I had to sit with my grief for a couple of weeks after finishing this book because of how hard it had hit me. It’s insane how I could become so invested in the lives of fictional characters, to become so tethered to them that their experiences are my own, their internal struggles are also my own, and my anguish is just as great as theirs was.

This is the first Discworld book that ever made me cry. All that it stood for, all that it tried to say will forever be etched in my heart. I mourned for the lives that were lost. I shared Sam Vimes’ anger in having believed he could have changed things, and realizing he couldn’t after all. I was devastated. Had this book been published earlier within the City Watch series of Discworld, I believe it wouldn’t have worked—and that’s just the magic of storytelling, of world-building, and of creating characters that feel so real. Because to me, they are. And I will wear this lilac sprig close to my heart for as long as I live.

I will always carry these quotes in particular deep within me:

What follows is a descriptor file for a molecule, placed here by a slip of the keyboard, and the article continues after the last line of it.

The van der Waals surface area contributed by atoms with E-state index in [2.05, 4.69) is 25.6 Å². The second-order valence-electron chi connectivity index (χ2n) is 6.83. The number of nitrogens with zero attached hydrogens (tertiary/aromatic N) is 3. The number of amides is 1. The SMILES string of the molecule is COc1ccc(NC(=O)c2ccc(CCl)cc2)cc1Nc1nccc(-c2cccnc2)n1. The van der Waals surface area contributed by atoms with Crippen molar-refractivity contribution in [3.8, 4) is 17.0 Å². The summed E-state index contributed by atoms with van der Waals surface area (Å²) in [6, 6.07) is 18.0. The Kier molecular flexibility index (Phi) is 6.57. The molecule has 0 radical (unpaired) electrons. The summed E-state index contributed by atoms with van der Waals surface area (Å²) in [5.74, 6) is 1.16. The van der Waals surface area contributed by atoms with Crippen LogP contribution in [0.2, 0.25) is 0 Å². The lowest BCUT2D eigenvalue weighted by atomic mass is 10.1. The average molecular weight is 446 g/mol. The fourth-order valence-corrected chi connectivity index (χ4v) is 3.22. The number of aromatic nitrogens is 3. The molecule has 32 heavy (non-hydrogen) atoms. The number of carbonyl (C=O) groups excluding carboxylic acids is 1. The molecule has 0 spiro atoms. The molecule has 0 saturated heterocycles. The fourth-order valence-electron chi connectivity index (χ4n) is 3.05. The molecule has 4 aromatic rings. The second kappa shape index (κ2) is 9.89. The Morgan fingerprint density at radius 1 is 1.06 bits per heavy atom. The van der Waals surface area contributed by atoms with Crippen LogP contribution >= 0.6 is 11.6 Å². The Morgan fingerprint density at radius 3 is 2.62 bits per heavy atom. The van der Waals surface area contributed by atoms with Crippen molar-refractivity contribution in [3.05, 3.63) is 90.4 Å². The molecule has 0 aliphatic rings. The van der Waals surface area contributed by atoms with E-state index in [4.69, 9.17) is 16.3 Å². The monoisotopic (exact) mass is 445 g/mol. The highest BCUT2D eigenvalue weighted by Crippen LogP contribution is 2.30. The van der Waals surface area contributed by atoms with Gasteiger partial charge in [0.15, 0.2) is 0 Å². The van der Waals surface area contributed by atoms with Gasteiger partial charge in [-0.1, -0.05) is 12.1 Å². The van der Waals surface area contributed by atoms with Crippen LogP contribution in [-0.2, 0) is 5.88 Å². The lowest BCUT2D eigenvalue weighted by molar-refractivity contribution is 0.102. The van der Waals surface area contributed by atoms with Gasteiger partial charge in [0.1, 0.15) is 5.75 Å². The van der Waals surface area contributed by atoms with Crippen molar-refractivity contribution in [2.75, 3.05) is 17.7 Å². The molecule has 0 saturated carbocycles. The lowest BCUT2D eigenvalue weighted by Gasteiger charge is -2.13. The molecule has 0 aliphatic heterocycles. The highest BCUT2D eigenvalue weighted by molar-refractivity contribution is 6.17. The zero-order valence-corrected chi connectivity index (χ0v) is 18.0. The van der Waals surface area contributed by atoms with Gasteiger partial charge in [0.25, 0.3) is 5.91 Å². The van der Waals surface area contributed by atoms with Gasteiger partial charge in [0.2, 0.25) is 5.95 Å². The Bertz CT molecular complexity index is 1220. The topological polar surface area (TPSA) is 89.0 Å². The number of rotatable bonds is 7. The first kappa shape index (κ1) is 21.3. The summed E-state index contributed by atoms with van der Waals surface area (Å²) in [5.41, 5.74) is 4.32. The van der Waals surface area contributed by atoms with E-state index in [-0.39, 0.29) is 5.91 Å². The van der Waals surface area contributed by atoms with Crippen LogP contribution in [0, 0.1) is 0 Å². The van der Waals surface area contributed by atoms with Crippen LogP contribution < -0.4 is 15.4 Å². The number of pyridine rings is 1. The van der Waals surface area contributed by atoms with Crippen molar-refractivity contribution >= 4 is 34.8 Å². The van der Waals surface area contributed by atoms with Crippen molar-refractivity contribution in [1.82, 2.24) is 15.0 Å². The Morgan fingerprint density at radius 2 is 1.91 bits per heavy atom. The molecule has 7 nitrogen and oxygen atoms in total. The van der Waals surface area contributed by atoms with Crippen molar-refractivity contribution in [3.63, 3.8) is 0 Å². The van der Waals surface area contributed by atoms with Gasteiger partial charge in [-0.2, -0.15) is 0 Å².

“He wanted to go home. He wanted it so much that he trembled at the thought. But if the price of that was selling good men to the night, if the price was filling those graves, if the price was not fighting with every trick he knew… then it was too high.”

And finally:

“No,” said Vimes, coming to a halt under a lamp by the crypt entrance. “How dare you? How dare you! At this time! In this place! They did the job they didn’t have to do, and they died doing it, and you can’t give them anything. Do you understand? They fought for those who’d been abandoned, they fought for one another, and they were betrayed. Men like them always are. What good would a statue be? It’d just inspire new fools to believe they’re going to be heroes. They wouldn’t want that. Just let them be. Forever.”

I raise my glass (and a hard-boiled egg) to Sam Vimes, to those 7 graves, and to the remarkable Sir Terry Pratchett.

(Review left on Goodreads.)